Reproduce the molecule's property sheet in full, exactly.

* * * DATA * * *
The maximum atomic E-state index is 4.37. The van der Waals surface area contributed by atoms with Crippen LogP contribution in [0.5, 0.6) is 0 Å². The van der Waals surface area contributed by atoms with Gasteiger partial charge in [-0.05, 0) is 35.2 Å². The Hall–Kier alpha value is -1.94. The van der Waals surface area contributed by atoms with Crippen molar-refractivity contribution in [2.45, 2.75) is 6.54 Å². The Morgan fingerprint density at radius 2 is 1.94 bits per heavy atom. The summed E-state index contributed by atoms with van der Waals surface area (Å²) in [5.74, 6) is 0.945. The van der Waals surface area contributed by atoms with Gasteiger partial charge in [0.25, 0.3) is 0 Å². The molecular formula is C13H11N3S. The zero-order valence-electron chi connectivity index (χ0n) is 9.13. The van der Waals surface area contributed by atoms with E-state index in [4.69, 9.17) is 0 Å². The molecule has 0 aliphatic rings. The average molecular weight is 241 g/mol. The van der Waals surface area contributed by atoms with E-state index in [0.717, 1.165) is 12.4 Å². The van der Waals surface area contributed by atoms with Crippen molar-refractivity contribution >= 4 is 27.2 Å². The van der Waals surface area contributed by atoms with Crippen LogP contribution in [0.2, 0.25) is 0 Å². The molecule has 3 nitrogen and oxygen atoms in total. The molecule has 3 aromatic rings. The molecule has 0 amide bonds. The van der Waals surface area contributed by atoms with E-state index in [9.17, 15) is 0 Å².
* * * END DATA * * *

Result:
The maximum atomic E-state index is 4.37. The van der Waals surface area contributed by atoms with Crippen LogP contribution in [0.5, 0.6) is 0 Å². The van der Waals surface area contributed by atoms with Gasteiger partial charge in [-0.05, 0) is 35.2 Å². The Hall–Kier alpha value is -1.94. The van der Waals surface area contributed by atoms with Crippen molar-refractivity contribution in [2.45, 2.75) is 6.54 Å². The Morgan fingerprint density at radius 2 is 1.94 bits per heavy atom. The summed E-state index contributed by atoms with van der Waals surface area (Å²) in [5.74, 6) is 0.945. The van der Waals surface area contributed by atoms with Gasteiger partial charge in [0.25, 0.3) is 0 Å². The molecular formula is C13H11N3S. The zero-order valence-electron chi connectivity index (χ0n) is 9.13. The van der Waals surface area contributed by atoms with E-state index in [4.69, 9.17) is 0 Å². The molecule has 0 aliphatic rings. The average molecular weight is 241 g/mol. The van der Waals surface area contributed by atoms with E-state index in [0.717, 1.165) is 12.4 Å². The van der Waals surface area contributed by atoms with Crippen molar-refractivity contribution >= 4 is 27.2 Å². The van der Waals surface area contributed by atoms with Crippen LogP contribution in [0.2, 0.25) is 0 Å². The molecule has 3 nitrogen and oxygen atoms in total. The molecule has 3 aromatic rings. The molecule has 0 amide bonds. The van der Waals surface area contributed by atoms with E-state index in [9.17, 15) is 0 Å².